Monitoring child development

With 189 member countries, staff from more 170 countries, and offices in over monitoring child development locations, the World Bank Group is a unique global partnership: five institutions working for sustainable solutions that reduce poverty and build shared prosperity in developing countries. The World Bank Group works in every major area of development.

We provide a wide array of financial products and technical assistance, and we help countries share and apply innovative knowledge and solutions to the challenges they face. We face big challenges to help the world’s poorest people and ensure that everyone sees benefits from economic growth. Data and research help us understand these challenges and set priorities, share knowledge of what works, and measure progress. Users can follow the proposed step-by-step process to select, adapt, implement, and analyze early childhood development data for diverse purposes and projects. The ECD Measurement Inventory that accompanies this Toolkit contains 147 measurement tools for children under 8 years. For each test it reports the domains assessed, age range for which the tool is appropriate, method of administration, purpose of the assessment, origin and locations of use, logistics, and cost. The World Bank Group, All Rights Reserved.

Investing in early interventions timed to take advantage of crucial phases of brain development is necessary for all children. In particular it can improve the lives of the most disadvantaged and vulnerable children and their families, with profound consequences for societies at large. Barriers of access to programs and services need to be removed for ALL children. Measuring the state of early child development with a comparable approach throughout the world will provide a way for societies to judge their success.

Success in the area of early child development requires a partnership, not only among international, national, and local agencies but, also, with the world’s families. Exposure to physical, biological, and chemical risks during a child’s early years can have significant, long-term, and adverse effects. Causes of under-5 mortality and morbidity include physical trauma, biological diseases, and chemical hazards such as drowning and burns, diarrhoea and pneumonia, and mercury and lead toxicity. Federal University of Pelotas, Rua Marechal Deodoro 1160, 3 piso.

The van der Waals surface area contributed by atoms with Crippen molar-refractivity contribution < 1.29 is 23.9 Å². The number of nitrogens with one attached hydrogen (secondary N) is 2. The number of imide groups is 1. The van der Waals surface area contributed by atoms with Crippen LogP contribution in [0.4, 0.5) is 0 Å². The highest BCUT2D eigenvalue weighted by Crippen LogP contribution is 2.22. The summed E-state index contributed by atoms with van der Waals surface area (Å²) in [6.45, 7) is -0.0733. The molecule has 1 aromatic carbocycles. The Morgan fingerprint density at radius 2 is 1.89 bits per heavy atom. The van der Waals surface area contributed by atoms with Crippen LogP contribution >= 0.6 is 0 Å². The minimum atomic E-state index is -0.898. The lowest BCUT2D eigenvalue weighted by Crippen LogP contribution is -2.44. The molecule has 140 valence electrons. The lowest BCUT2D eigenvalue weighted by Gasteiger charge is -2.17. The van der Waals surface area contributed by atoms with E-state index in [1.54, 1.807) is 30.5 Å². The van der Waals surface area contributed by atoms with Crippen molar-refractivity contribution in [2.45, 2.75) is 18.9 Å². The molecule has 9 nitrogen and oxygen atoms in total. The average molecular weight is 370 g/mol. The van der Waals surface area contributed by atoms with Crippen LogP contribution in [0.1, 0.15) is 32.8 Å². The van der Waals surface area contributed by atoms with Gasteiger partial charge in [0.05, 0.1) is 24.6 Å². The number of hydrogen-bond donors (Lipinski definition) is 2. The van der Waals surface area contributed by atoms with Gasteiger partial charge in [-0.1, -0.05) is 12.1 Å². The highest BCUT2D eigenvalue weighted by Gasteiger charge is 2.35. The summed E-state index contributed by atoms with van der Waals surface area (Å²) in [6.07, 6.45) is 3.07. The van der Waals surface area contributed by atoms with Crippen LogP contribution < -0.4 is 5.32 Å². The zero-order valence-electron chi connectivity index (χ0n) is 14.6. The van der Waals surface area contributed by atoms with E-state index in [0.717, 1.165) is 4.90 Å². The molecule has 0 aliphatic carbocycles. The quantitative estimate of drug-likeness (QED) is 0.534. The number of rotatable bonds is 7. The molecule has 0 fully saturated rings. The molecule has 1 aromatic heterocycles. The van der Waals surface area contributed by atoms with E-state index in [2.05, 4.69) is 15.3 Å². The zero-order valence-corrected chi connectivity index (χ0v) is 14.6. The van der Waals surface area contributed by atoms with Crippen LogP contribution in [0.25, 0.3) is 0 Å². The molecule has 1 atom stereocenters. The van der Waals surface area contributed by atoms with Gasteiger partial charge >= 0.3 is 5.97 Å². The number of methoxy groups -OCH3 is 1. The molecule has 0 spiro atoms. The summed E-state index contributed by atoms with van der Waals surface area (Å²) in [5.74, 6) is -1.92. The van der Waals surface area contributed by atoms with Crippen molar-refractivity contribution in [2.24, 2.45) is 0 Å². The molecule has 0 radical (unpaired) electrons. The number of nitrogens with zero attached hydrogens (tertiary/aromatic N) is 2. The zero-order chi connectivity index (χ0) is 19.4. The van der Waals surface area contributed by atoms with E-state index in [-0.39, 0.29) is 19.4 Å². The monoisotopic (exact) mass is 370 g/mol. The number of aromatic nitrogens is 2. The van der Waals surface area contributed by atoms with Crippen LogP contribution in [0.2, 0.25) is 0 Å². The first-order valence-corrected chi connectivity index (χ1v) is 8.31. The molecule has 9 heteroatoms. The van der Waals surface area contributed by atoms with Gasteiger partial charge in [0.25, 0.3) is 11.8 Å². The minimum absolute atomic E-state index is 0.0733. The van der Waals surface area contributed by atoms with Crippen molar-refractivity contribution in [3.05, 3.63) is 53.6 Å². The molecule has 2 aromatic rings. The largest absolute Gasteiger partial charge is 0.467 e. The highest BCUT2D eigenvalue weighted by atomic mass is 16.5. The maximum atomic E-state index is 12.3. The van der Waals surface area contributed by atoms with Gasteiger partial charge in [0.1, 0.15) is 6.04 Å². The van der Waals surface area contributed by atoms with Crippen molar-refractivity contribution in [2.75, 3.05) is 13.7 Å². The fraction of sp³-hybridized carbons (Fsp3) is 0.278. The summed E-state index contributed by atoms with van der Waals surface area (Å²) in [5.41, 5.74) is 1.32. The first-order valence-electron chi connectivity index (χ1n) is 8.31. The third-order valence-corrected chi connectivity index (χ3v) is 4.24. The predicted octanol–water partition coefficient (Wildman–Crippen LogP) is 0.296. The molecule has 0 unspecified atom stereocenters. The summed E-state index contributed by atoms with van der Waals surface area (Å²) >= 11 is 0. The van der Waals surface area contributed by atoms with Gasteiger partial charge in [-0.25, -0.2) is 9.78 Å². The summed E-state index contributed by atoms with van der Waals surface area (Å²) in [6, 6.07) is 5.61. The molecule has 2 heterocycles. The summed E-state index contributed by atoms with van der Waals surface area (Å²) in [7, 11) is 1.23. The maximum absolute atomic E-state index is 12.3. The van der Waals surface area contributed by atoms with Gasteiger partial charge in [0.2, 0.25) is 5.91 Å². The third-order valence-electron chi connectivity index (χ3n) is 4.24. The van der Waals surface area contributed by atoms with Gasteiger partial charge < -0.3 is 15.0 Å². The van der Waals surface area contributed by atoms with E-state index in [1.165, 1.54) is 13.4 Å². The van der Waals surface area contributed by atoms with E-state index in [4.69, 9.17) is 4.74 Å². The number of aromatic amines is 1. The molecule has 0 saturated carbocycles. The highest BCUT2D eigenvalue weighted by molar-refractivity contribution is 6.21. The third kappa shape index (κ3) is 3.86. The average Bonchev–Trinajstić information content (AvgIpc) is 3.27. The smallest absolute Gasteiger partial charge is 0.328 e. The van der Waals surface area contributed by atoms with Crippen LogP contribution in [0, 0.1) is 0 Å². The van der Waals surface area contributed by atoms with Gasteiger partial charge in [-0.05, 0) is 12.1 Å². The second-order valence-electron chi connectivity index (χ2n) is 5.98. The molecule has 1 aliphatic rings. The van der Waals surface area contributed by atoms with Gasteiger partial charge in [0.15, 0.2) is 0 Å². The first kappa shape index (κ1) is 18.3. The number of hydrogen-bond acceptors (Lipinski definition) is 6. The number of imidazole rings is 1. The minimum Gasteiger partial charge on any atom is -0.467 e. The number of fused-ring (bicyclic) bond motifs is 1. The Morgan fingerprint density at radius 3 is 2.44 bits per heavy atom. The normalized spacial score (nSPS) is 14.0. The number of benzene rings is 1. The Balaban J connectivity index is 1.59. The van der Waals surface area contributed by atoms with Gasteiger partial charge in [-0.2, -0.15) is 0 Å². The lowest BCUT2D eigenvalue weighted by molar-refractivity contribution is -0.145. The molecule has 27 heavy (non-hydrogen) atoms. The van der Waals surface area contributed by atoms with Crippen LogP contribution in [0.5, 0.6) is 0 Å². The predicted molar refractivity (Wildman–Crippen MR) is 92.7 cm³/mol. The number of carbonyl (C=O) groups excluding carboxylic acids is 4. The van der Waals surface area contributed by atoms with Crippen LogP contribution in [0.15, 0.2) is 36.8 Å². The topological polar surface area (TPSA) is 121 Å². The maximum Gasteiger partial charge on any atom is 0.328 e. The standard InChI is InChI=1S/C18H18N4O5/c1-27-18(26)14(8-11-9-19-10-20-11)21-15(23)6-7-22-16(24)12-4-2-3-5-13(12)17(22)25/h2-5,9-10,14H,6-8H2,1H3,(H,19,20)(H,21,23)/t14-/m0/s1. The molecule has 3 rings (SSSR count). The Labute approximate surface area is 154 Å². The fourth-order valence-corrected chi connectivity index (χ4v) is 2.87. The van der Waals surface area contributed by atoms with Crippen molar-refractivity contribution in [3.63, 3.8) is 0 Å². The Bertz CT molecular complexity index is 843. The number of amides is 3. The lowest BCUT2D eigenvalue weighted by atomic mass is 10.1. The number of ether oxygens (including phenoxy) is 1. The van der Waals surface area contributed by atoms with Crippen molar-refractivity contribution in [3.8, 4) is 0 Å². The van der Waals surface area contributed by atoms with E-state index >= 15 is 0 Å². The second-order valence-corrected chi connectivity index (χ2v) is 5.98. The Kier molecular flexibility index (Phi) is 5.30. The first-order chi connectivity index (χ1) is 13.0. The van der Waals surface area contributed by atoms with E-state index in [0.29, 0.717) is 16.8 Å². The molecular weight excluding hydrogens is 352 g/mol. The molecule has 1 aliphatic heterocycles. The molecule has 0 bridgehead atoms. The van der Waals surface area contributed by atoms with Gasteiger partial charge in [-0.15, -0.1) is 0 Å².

International Center for Equity in Health, Federal University of Pelotas, Pelotas, Brazil. MDG 4 targeted the reduction of child mortality, while MDG 5 focused on the improvement of maternal health. Monitoring the coverage of interventions in maternal and child health continues to be central to assessing progress towards development goals. Both indices comprise eight indicators of coverage of reproductive, maternal, newborn and child health care, with five indicators in common. The composite coverage index was first proposed in 2008 as the weighted average coverage of eight preventive and curative interventions received along the continuum of maternal and child care. Universal health coverage is defined in terms of access to and receipt of essential interventions, and of financial risk protection. 3 In this study we describe and compare the characteristics of the composite coverage index and the co-coverage index for monitoring universal health coverage in reproductive, maternal, newborn and child care.